Whisky has gone through different phases, like all things in life…some good some bad, the ups and downs of a cycle that rolls like a wave.
It’s not just the whisky but also the distilleries involved. Some thrive, some wither and some are moth-balled or totally demolished. Unfortunately the latter has happened far too often and the damage is irreversible. The moth-balling has kept at least the major part of some distilleries intact, like Bladnoch, far south in the Lowlands in Wigtown.
Raymond Armstrong bought this distillery with the idea of starting a holiday place for people to come and stay. He found the distillery virtually intact and asked UDV, who owned the distilling rights at the time, to start distilling and at the same time to start a Whisky academy, like the one at Bruichladdich.
All good…the rise and fall and rise again of distilling.
Right now we going through a phase of what I call ‘searching’. Distilleries are trying to find the best way to market their whisky. Some of them use wood finishes to give their portfolio another baby or two, others stick to the old principles and don’t apply any particular finish. Just plain old Uisge Beatha (water of life) - which in my opinion is still the basis of the whole whisky industry. There is always an exception or two when it comes to finishes, (further maturation in other barrels, which most often previously held a different tenant like rum or port), but most of them don’t add that much more, in fact they often hide a fault in a particular whisky.
Distilleries are always trying to find new sales pastures, for instance by attracting people who haven’t yet tried their whisky, or catering to those who don’t like their particular well known distillery taste. One example that jumps to mind is the lightly peated Ardbeg called Blasda, which was created to attract people who don’t like the full-on taste of smoke in their whisky. Other distilleries organize themselves into committees and member groups, with specials only for their selected members. Limited barrel releases are also a good way of attracting a group that is willing to part with their hard earned cash for these often rare items.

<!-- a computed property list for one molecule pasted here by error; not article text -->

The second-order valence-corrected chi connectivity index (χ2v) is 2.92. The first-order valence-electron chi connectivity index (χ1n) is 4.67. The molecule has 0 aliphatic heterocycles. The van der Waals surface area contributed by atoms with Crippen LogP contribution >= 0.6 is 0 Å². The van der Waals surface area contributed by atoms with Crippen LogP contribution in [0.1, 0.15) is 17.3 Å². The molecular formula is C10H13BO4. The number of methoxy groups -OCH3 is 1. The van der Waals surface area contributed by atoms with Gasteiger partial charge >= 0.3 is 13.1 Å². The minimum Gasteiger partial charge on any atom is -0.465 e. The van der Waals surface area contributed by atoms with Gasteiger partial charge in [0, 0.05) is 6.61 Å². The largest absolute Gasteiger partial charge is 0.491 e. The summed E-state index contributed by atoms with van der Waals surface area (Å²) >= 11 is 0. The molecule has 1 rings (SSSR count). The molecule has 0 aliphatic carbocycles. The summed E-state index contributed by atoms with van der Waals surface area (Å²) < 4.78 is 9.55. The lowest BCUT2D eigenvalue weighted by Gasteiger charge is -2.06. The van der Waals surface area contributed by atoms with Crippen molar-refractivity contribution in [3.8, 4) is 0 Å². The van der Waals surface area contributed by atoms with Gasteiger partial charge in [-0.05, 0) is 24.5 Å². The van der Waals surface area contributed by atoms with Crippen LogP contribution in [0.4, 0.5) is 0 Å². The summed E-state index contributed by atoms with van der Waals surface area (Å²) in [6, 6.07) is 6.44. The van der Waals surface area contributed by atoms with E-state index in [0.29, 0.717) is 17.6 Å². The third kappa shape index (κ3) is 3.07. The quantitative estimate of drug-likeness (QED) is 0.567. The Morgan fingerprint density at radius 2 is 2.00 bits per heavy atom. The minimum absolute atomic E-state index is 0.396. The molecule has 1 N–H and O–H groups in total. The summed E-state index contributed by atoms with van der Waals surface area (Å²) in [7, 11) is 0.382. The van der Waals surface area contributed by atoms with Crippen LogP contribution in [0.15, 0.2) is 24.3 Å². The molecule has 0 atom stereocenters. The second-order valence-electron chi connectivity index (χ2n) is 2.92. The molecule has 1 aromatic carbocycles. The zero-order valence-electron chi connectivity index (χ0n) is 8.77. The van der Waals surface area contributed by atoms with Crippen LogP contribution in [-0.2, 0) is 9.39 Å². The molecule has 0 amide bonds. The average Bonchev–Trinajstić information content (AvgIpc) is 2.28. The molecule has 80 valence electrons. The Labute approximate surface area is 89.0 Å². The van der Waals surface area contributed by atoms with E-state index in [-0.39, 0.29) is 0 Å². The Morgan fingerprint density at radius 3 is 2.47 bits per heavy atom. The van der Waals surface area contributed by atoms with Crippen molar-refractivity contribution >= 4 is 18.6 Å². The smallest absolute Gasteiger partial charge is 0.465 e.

Distilleries are building a name with all these activities, becoming well-known and able to demand a higher price for the single malts, as supplies become scarce and demand increases.
Sometimes the ‘need’ to supply out-weighs the ‘Should I bottle this now?’ principle, in order to satisfy the masses. Product is released too young with very funky names as ‘Super nova’, ‘PC5’ and ‘PC6’ ‘Octomore’. All in essence marvelous whiskies but in my opinion released to soon without giving the whisky time to mature well enough and putting off a lot of whisky connoisseurs in the process, myself included. I realise that this opinion, (which is solely mine), might offend people. If you are one of them, please respond and let me know why you think differently.
All lot of time these so called limited editions fetch a high price which, again in my opinion, are far over prized, because they are limited of a well known distillery and one might thing (the distillery people I mean here) that the sky is the limited and no price is to high for there precious product….yes, but only if the quality matches the prize and sadly in a lot of cases this is not the case….sadly.
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